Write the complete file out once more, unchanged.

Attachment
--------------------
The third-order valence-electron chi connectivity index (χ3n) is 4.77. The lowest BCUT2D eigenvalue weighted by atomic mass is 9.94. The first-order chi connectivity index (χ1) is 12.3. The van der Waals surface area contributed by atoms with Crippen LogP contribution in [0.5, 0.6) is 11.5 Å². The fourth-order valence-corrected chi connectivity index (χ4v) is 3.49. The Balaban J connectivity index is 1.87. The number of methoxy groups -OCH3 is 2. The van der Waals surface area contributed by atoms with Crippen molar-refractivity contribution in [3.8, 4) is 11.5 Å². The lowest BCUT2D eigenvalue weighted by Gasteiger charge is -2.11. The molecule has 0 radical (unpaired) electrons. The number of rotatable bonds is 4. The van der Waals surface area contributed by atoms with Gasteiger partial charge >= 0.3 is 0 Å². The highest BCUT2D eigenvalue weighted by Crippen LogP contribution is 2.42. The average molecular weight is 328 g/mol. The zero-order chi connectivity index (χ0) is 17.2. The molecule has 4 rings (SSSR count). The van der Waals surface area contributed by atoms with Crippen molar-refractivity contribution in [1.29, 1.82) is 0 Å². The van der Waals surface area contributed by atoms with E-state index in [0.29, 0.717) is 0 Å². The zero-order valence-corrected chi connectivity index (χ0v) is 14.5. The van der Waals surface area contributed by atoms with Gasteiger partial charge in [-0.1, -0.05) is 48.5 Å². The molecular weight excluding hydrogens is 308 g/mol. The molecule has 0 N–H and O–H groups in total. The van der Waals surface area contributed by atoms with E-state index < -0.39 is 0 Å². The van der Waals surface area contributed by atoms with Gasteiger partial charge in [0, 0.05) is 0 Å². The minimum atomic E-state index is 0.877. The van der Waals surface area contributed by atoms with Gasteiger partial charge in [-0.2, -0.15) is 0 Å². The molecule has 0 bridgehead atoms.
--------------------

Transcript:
The third-order valence-electron chi connectivity index (χ3n) is 4.77. The lowest BCUT2D eigenvalue weighted by atomic mass is 9.94. The first-order chi connectivity index (χ1) is 12.3. The van der Waals surface area contributed by atoms with Crippen LogP contribution in [0.5, 0.6) is 11.5 Å². The fourth-order valence-corrected chi connectivity index (χ4v) is 3.49. The Balaban J connectivity index is 1.87. The number of methoxy groups -OCH3 is 2. The van der Waals surface area contributed by atoms with Crippen molar-refractivity contribution in [3.8, 4) is 11.5 Å². The lowest BCUT2D eigenvalue weighted by Gasteiger charge is -2.11. The molecule has 0 radical (unpaired) electrons. The number of rotatable bonds is 4. The van der Waals surface area contributed by atoms with Gasteiger partial charge >= 0.3 is 0 Å². The highest BCUT2D eigenvalue weighted by Crippen LogP contribution is 2.42. The average molecular weight is 328 g/mol. The zero-order chi connectivity index (χ0) is 17.2. The molecule has 4 rings (SSSR count). The van der Waals surface area contributed by atoms with Crippen molar-refractivity contribution in [1.29, 1.82) is 0 Å². The van der Waals surface area contributed by atoms with E-state index in [0.29, 0.717) is 0 Å². The zero-order valence-corrected chi connectivity index (χ0v) is 14.5. The van der Waals surface area contributed by atoms with Gasteiger partial charge in [-0.1, -0.05) is 48.5 Å². The molecular weight excluding hydrogens is 308 g/mol. The molecule has 0 N–H and O–H groups in total. The van der Waals surface area contributed by atoms with E-state index < -0.39 is 0 Å². The van der Waals surface area contributed by atoms with Gasteiger partial charge in [0, 0.05) is 0 Å². The minimum atomic E-state index is 0.877. The van der Waals surface area contributed by atoms with Gasteiger partial charge in [-0.2, -0.15) is 0 Å². The molecule has 0 bridgehead atoms.